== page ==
“You know nothing, Weather Underground,” thought Coby Fleener as he watched the snowflakes float down into the Coliseum. Coby had seen his share of cold days growing up in Joliet, and later in Indianapolis, but he’d never seen snow fall from the sky near San Francisco Bay. He’d never even imagined it was possible.
Jim Irsay had been more prescient. “A blizzard is coming”, the grizzled owner of the Colts had told him, but Coby had discounted the old man’s disjointed rantings, assuming he was talking about something else entirely. And even if Irsay had successfully predicted the snow, it wasn’t even the greatest revelation. That honor fell to the Colts’ opponents, the Oakland Raiders.
The soothsayers had all predicted that the Raiders were ready for a resurgence, but what had shocked everyone, including the soothsayers – especially the soothsayers – was that their prophecies had actually turned out to be true. Oakland had feasted upon their competition in the West, and finished their season with thirteen victories. With their final triumph over the previous year’s tournament champion at the Eyrie in Denver, they ensured future battles would be held in the boggy swamp of their own home field, which his how Coby and his fellow Colts found themselves in Oakland in January.
Coby’s own journey had been more circuitous. He’d been released by the Colts in the offseason, and after just six weeks of playing for the Saints, had been traded right back to Indianapolis. He was happy to have come back. With the Colts front office finally having secured some protection for Andrew Luck, the season had been a good one. Which was, of course, how they found themselves facing Oakland in the AFC Championship.
And now they were just six yards away from the end of that season. Trailing by four, just over sixty seconds left in the game, and facing a fourth-and-six at Oakland’s forty yard line.
Coby turned to regard his quarterback. He glanced at the sky, and nodded.
“I heard. Max protect. Slide Right Z Post.”
“Let’s do it.” Coby strapped on his helmet and pushed in his mouthpiece, which fit oddly between his teeth after he’d been hit so hard in the chin by a linebacker that the plastic had deformed.
The arrival of whatever weather phenomenon brought the snow had also caused the temperature to plummet, so much so that Coby could see the clouds of his own breath as he took up his three-point stance on the right side of the line. Seeing his breath brought back memories of college – of the game against Colorado.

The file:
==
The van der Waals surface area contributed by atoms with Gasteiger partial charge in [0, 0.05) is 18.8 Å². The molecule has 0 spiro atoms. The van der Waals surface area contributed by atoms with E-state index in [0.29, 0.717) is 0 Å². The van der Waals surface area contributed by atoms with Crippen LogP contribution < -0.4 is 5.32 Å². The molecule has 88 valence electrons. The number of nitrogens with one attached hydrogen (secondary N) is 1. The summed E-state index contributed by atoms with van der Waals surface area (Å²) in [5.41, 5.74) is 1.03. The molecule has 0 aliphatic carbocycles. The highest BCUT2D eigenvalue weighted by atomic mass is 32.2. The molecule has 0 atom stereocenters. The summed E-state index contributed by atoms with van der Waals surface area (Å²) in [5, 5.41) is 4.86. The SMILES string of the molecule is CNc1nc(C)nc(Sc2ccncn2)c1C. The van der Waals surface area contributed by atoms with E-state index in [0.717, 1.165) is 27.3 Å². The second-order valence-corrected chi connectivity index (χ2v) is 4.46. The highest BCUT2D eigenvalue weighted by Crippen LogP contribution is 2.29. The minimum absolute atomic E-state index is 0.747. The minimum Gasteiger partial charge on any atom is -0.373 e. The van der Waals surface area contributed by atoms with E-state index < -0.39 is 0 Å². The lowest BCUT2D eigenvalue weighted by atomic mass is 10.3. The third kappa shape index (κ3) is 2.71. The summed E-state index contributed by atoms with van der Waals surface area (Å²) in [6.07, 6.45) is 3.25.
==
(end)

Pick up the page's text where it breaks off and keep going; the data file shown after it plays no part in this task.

Memories of the last time he heard Andrew Luck say anything other than “Hodor.”
Nobody expected the Buffaloes to put up the battle that they had. Stanford was ranked third in the country and had come into the game as twenty-four point favorites. And they played very much up to their potential in the first half, building a twenty point lead and looking like they would cruise casually to another win. But their starting center went down with a groin pull on the first series of the second half, and their offense had stalled. With eight minutes left in the third, their luck turned entirely sour. A tipped pass turned into an interception that was returned to the two yard line, quickly to be followed by a touchdown. Colorado went for broke with an onsides attempt on the following kickoff and succeeded, and then managed to grind out another touchdown. And then finally, with just three minutes left in the game, a blocked punt led to another absurdly improbable touchdown, and a one point lead for the Buffaloes.
The Stanford players were distraught. Twenty minutes of action, and their dreams of a national title were in peril.
Andrew Luck wasn’t rattled, though. “Come on,” he encouraged his teammates, “let’s keep it together. We’ve got this.”
And on the ensuing possession, he had proven that it was more than just words. He calmly dissected the Colorado defense, taking over for their baffled backup center and dictating his own protection schemes. He led Stanford to a third-and-four at Colorado’s twenty-five yard line, making a field goal into a manageable proposition for their kicker in Boulder’s thin air. A simple running play to the left to center the attempt and wind the clock down to a few seconds left was all that remained.
Luck pulled the Stanford players into the huddle. “Thunder formation, smash left check. Architect.” Andrew barked with practiced, confident cadence.
Coby’s eyes widened. He wasn’t the only one surprised by the play call. It was a play that Luck himself had designed. And, given the situation, a very unexpected play. The play called for a standard offensive line push to the left, under normal circumstances clearing as much room as possible for the fullback to dive ahead for a few yards. Only the designation “architect” made it into something entirely different. The handoff to the fullback would be a play action fake. The ball was intended to go to Coby.
Coby, who would be letting his defender slip right past and praying to the Gipper that he’d bite on the fake and chase the fullback, rather than smothering the unprotected Luck. And then Coby would have to say another prayer, this time to the Walker, in hopes that the box safety would lean in towards the flow of the play so Coby could run up the seam unchallenged.
It was a bold call. If it worked, they could win the game with a single stroke. A gamble, weighed against their national championship hopes.
Andrew looked at him and winked. “Elementary,” he said.